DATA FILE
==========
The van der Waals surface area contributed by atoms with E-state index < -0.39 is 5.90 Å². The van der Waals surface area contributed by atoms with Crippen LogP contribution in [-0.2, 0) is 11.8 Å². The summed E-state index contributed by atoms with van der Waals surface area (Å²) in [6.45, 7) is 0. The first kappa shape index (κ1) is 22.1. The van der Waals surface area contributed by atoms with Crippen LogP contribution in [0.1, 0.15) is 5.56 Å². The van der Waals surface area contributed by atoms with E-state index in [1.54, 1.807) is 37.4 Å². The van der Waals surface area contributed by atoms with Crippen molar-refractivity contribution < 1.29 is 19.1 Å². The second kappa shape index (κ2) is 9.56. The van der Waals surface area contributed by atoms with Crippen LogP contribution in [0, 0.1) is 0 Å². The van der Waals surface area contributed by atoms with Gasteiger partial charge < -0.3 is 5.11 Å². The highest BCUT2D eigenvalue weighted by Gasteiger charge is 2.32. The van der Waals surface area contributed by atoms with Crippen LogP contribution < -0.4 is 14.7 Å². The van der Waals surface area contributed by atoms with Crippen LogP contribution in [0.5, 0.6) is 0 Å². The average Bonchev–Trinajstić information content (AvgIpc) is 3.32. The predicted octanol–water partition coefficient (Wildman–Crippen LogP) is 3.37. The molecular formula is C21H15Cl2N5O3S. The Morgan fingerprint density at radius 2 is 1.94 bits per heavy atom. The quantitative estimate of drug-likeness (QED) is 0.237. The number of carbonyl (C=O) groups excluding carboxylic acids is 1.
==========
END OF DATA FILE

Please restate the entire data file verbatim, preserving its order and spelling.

The van der Waals surface area contributed by atoms with E-state index < -0.39 is 5.90 Å². The van der Waals surface area contributed by atoms with Crippen LogP contribution in [-0.2, 0) is 11.8 Å². The summed E-state index contributed by atoms with van der Waals surface area (Å²) in [6.45, 7) is 0. The first kappa shape index (κ1) is 22.1. The van der Waals surface area contributed by atoms with Crippen LogP contribution in [0.1, 0.15) is 5.56 Å². The van der Waals surface area contributed by atoms with E-state index in [1.54, 1.807) is 37.4 Å². The van der Waals surface area contributed by atoms with Crippen molar-refractivity contribution < 1.29 is 19.1 Å². The second kappa shape index (κ2) is 9.56. The van der Waals surface area contributed by atoms with Crippen LogP contribution in [0, 0.1) is 0 Å². The van der Waals surface area contributed by atoms with Gasteiger partial charge < -0.3 is 5.11 Å². The highest BCUT2D eigenvalue weighted by Gasteiger charge is 2.32. The van der Waals surface area contributed by atoms with Crippen LogP contribution < -0.4 is 14.7 Å². The van der Waals surface area contributed by atoms with Crippen LogP contribution in [0.5, 0.6) is 0 Å². The average Bonchev–Trinajstić information content (AvgIpc) is 3.32. The predicted octanol–water partition coefficient (Wildman–Crippen LogP) is 3.37. The molecular formula is C21H15Cl2N5O3S. The Morgan fingerprint density at radius 2 is 1.94 bits per heavy atom. The quantitative estimate of drug-likeness (QED) is 0.237. The number of carbonyl (C=O) groups excluding carboxylic acids is 1.